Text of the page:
It's typically a bad sign when a major semiconductor company sees its CEO walk away, and no one in adjoining offices stops to do anything about it. Such is the case with ST-Ericsson, a (now) failed joint venture of STMicroelectronics and Ericsson. The two outfits have seemingly failed to find a suitor for the JV, leaving them with relatively few options -- poor ones at that. In a release posted today (and embedded after the break), the entity has stated that each partner company will take on some of the business, but around 1,600 jobs will be lost from the sectors that neither has interest in. ST-Ericsson was an attempt to jump-start a semiconductor business in Europe, but it actually hasn't turned a profit since forming in 2008.
Ericsson will take on the design, development and sales of the LTE multimode thin modem products, including 2G, 3G and 4G multimode, while ST will take on the existing ST-Ericsson products, other than LTE multimode thin modems, and related business as well as certain assembly and test facilities. It's expected that the particulars will clear regulatory hurdles in Q3 of this year, and in order to make sure things go as well as they can in the interim, Carlo Ferro is being appointed president and CEO of the JV starting on April 1st.
ST-Ericsson announces global workforce review
March 18, 2013
Geneva, March 18, 2013 – ST-Ericsson, a joint venture (JV) of STMicroelectronics (NYSE:STM) and Ericsson (NASDAQ:ERIC), today announced a plan for a global workforce review, following the announcement made today by Ericsson and STMicroelectronics about the future of the joint venture.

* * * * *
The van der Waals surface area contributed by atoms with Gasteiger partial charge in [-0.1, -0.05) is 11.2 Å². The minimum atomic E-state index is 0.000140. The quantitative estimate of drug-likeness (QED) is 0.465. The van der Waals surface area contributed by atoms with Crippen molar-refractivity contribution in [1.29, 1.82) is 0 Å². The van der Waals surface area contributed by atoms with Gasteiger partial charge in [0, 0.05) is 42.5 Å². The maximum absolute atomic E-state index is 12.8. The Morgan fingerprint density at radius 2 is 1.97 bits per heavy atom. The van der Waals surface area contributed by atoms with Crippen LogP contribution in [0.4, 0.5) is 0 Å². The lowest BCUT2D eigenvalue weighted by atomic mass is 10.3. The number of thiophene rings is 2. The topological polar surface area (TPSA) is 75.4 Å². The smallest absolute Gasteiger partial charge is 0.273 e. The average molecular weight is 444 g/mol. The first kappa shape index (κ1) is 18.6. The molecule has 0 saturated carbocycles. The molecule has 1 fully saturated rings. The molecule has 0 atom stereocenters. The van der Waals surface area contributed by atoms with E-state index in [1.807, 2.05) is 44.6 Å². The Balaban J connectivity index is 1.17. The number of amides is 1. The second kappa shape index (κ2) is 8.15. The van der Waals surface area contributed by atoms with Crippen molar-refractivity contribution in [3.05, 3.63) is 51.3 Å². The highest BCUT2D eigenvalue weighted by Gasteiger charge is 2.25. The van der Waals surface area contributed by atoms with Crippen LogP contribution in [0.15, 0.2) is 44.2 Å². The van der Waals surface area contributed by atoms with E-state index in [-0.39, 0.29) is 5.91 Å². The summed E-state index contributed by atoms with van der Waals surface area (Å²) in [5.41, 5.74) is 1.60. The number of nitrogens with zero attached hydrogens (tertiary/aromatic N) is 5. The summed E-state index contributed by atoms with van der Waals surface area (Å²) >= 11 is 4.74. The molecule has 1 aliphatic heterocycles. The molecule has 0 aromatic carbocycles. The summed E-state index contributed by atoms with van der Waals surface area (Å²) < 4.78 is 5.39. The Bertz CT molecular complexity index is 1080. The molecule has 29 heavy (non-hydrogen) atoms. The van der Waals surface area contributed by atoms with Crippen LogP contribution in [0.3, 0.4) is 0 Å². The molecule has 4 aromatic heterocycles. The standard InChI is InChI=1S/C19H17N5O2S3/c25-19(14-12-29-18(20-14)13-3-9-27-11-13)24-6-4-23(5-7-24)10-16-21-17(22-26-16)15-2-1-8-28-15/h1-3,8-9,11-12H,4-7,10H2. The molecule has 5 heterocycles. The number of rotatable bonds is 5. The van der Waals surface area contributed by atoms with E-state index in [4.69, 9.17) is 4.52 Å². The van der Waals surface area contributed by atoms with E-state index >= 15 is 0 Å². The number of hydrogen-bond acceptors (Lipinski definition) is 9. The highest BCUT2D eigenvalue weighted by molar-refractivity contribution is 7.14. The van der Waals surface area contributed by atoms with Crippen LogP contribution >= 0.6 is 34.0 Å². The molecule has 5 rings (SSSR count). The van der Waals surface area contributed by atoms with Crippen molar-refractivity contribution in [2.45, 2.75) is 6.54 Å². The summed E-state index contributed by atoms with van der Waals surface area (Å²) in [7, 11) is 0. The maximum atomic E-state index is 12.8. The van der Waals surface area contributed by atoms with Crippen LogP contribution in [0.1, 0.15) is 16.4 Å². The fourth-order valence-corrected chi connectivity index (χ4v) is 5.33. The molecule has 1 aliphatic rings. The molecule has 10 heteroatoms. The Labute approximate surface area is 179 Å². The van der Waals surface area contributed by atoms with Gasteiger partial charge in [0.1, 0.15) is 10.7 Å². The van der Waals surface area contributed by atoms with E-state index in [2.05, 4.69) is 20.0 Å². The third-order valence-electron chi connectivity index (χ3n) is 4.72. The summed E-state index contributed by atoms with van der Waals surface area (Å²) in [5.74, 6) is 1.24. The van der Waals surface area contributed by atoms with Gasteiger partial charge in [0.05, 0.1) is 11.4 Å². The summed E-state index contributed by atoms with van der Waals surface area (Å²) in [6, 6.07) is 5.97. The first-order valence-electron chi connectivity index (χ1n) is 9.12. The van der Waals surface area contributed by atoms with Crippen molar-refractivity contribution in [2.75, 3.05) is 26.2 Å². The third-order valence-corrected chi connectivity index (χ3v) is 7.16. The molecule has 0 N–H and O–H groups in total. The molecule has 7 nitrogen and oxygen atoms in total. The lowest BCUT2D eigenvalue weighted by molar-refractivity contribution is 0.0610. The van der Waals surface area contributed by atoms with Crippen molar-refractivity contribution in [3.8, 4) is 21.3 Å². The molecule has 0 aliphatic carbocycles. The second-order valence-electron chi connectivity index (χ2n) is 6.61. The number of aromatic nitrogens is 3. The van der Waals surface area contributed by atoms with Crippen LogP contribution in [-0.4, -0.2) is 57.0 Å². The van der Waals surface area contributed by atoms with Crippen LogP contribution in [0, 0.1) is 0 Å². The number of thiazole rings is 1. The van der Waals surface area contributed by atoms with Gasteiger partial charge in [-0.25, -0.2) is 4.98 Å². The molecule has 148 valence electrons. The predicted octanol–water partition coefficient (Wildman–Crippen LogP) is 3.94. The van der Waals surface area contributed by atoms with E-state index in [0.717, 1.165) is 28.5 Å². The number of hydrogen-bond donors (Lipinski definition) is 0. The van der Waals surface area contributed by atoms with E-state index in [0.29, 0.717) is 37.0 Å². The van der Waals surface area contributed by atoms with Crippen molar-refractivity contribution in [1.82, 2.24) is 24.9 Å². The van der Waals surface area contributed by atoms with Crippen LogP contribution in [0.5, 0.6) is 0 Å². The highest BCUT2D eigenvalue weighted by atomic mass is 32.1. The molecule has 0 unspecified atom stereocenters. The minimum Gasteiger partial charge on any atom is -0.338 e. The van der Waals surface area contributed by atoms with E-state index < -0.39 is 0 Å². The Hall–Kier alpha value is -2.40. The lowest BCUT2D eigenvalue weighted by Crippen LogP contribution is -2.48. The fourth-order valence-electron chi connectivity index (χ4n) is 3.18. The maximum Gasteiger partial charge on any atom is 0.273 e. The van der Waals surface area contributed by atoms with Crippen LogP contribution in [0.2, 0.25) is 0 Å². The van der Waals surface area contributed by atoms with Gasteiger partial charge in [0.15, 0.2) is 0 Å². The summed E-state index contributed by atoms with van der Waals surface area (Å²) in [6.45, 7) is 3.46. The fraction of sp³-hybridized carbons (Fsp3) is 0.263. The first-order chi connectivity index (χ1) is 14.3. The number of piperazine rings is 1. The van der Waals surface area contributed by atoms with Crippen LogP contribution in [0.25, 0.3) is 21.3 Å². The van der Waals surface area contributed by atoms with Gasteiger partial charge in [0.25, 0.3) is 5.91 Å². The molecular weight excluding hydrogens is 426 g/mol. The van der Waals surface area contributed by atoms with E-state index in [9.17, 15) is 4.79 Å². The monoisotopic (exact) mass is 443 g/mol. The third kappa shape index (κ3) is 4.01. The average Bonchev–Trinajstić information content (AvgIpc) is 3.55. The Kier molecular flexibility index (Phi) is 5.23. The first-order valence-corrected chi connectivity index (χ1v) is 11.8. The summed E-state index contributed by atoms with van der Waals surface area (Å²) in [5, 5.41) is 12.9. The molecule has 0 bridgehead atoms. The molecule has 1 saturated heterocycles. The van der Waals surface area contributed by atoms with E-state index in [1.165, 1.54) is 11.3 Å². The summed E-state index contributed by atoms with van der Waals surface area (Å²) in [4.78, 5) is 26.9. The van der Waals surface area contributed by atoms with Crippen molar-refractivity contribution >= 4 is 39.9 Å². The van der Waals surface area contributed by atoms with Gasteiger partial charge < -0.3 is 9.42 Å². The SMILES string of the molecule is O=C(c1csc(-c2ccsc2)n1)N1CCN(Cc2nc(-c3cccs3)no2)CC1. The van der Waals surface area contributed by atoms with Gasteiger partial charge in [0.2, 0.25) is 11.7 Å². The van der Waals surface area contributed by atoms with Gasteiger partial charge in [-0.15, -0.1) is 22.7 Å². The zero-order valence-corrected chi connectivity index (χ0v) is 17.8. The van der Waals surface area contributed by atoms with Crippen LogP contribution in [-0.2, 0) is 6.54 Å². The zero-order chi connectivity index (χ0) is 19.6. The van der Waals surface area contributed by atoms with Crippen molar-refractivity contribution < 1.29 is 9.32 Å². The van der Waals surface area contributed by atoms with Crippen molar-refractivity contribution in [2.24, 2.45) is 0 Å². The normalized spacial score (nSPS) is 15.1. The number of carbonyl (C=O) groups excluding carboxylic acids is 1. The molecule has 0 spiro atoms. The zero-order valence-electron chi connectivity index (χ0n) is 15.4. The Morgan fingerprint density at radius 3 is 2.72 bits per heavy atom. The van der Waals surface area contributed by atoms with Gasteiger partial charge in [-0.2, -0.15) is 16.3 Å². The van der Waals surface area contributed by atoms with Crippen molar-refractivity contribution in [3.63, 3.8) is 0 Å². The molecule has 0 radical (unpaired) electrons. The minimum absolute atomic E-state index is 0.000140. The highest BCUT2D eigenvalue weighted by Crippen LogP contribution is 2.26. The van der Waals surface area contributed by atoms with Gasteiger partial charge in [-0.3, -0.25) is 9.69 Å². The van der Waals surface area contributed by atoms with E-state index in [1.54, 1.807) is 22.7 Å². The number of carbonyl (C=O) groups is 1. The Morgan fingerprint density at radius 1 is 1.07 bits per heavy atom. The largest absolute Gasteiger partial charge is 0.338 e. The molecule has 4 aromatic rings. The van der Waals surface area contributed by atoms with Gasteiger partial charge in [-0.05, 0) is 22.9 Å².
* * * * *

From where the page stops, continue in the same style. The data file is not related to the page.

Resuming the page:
The proposed key steps of agreement between the parent companies include each parent taking on parts of ST-Ericsson. It is proposed that Ericsson will assume approximately 1,800 employees and contractors, with the largest concentrations in Sweden, Germany, India and China. It is also proposed that ST will assume approximately 950 employees, primarily in France and in Italy, to support ongoing business and new products development within ST.
In addition, ST-Ericsson is pursuing external options for the future of the connectivity business, which employs around 200 employees worldwide.
In connection with the transfer of the majority of its workforce to the parent companies, ST-Ericsson will carry out restructuring of its current operations which could impact some 1,600 employees worldwide, out of which in a range of 500-700 are in Europe, including 400 to 600 positions in Sweden and 50 to 80 positions in Germany.
ST-Ericsson – with the support of both parent companies – will honor all obligations to employees, including those related to restructuring.
The proposed changes are subject to negotiations with work councils and employee representatives as required.
ST-Ericsson is a world leader in developing and delivering a complete portfolio of innovative mobile platforms and cutting-edge wireless semiconductor solutions across the broad spectrum of mobile technologies. ST-Ericsson was established as a 50/50 joint venture by STMicroelectronics (NYSE:STM) and Ericsson (NASDAQ:ERIC) in February 2009, with headquarters in Geneva, Switzerland.